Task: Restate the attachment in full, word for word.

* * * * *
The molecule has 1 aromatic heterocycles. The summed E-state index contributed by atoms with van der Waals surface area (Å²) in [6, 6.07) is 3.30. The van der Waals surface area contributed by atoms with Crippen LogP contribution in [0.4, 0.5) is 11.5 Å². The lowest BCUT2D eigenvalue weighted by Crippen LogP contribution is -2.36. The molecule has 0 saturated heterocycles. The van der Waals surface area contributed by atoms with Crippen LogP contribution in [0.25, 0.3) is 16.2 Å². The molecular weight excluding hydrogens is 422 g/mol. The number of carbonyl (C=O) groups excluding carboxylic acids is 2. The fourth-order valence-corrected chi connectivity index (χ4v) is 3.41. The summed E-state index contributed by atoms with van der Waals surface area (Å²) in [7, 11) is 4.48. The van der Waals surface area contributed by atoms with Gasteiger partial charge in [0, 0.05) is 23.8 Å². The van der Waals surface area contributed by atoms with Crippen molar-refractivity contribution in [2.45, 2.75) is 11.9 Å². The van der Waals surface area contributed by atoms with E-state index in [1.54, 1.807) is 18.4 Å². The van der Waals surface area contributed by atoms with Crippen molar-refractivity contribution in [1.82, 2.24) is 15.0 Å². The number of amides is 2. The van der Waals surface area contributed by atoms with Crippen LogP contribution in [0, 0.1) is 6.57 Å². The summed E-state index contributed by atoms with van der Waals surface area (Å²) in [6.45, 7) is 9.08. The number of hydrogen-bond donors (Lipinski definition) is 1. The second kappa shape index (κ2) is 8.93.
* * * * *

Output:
The molecule has 1 aromatic heterocycles. The summed E-state index contributed by atoms with van der Waals surface area (Å²) in [6, 6.07) is 3.30. The van der Waals surface area contributed by atoms with Crippen LogP contribution in [0.4, 0.5) is 11.5 Å². The lowest BCUT2D eigenvalue weighted by Crippen LogP contribution is -2.36. The molecule has 0 saturated heterocycles. The van der Waals surface area contributed by atoms with Crippen LogP contribution in [0.25, 0.3) is 16.2 Å². The molecular weight excluding hydrogens is 422 g/mol. The number of carbonyl (C=O) groups excluding carboxylic acids is 2. The fourth-order valence-corrected chi connectivity index (χ4v) is 3.41. The summed E-state index contributed by atoms with van der Waals surface area (Å²) in [7, 11) is 4.48. The van der Waals surface area contributed by atoms with Gasteiger partial charge in [0, 0.05) is 23.8 Å². The van der Waals surface area contributed by atoms with Crippen molar-refractivity contribution in [2.45, 2.75) is 11.9 Å². The van der Waals surface area contributed by atoms with E-state index in [1.54, 1.807) is 18.4 Å². The van der Waals surface area contributed by atoms with Crippen molar-refractivity contribution in [1.82, 2.24) is 15.0 Å². The number of amides is 2. The van der Waals surface area contributed by atoms with Crippen LogP contribution in [0, 0.1) is 6.57 Å². The summed E-state index contributed by atoms with van der Waals surface area (Å²) in [6.45, 7) is 9.08. The number of hydrogen-bond donors (Lipinski definition) is 1. The second kappa shape index (κ2) is 8.93.